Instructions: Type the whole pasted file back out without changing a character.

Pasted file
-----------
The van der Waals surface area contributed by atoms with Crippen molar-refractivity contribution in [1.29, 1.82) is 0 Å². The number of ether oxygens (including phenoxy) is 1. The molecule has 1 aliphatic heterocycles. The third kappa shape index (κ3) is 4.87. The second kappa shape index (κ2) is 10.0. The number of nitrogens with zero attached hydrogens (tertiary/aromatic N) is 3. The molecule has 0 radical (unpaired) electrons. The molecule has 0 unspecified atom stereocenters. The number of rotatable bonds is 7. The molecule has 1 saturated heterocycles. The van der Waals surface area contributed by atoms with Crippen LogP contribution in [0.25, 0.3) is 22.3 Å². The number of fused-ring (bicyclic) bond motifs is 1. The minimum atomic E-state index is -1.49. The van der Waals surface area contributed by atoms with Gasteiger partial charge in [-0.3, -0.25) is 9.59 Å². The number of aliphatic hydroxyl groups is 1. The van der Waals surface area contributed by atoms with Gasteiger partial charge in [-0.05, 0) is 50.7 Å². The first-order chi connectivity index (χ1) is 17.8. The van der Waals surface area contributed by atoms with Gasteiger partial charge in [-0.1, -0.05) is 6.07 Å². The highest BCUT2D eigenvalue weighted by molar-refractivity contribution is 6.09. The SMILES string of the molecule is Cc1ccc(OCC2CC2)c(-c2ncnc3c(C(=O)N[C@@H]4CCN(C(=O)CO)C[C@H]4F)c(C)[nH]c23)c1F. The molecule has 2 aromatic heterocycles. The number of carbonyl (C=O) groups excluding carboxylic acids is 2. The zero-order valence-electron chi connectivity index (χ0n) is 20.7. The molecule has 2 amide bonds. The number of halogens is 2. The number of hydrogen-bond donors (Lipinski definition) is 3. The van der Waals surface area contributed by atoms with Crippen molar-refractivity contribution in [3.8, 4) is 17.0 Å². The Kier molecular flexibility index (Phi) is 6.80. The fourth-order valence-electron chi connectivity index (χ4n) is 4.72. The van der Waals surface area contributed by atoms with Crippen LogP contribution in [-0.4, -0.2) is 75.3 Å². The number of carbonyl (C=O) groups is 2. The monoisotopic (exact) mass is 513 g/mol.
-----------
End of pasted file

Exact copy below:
The van der Waals surface area contributed by atoms with Crippen molar-refractivity contribution in [1.29, 1.82) is 0 Å². The number of ether oxygens (including phenoxy) is 1. The molecule has 1 aliphatic heterocycles. The third kappa shape index (κ3) is 4.87. The second kappa shape index (κ2) is 10.0. The number of nitrogens with zero attached hydrogens (tertiary/aromatic N) is 3. The molecule has 0 radical (unpaired) electrons. The molecule has 0 unspecified atom stereocenters. The number of rotatable bonds is 7. The molecule has 1 saturated heterocycles. The van der Waals surface area contributed by atoms with Crippen LogP contribution in [0.25, 0.3) is 22.3 Å². The number of fused-ring (bicyclic) bond motifs is 1. The minimum atomic E-state index is -1.49. The van der Waals surface area contributed by atoms with Gasteiger partial charge in [-0.3, -0.25) is 9.59 Å². The number of aliphatic hydroxyl groups is 1. The van der Waals surface area contributed by atoms with Gasteiger partial charge in [-0.05, 0) is 50.7 Å². The first-order chi connectivity index (χ1) is 17.8. The van der Waals surface area contributed by atoms with Gasteiger partial charge in [-0.1, -0.05) is 6.07 Å². The highest BCUT2D eigenvalue weighted by molar-refractivity contribution is 6.09. The SMILES string of the molecule is Cc1ccc(OCC2CC2)c(-c2ncnc3c(C(=O)N[C@@H]4CCN(C(=O)CO)C[C@H]4F)c(C)[nH]c23)c1F. The molecule has 2 aromatic heterocycles. The number of carbonyl (C=O) groups excluding carboxylic acids is 2. The zero-order valence-electron chi connectivity index (χ0n) is 20.7. The molecule has 2 amide bonds. The number of halogens is 2. The number of hydrogen-bond donors (Lipinski definition) is 3. The van der Waals surface area contributed by atoms with Crippen molar-refractivity contribution in [3.8, 4) is 17.0 Å². The Kier molecular flexibility index (Phi) is 6.80. The fourth-order valence-electron chi connectivity index (χ4n) is 4.72. The van der Waals surface area contributed by atoms with Crippen LogP contribution in [-0.4, -0.2) is 75.3 Å². The number of carbonyl (C=O) groups is 2. The monoisotopic (exact) mass is 513 g/mol.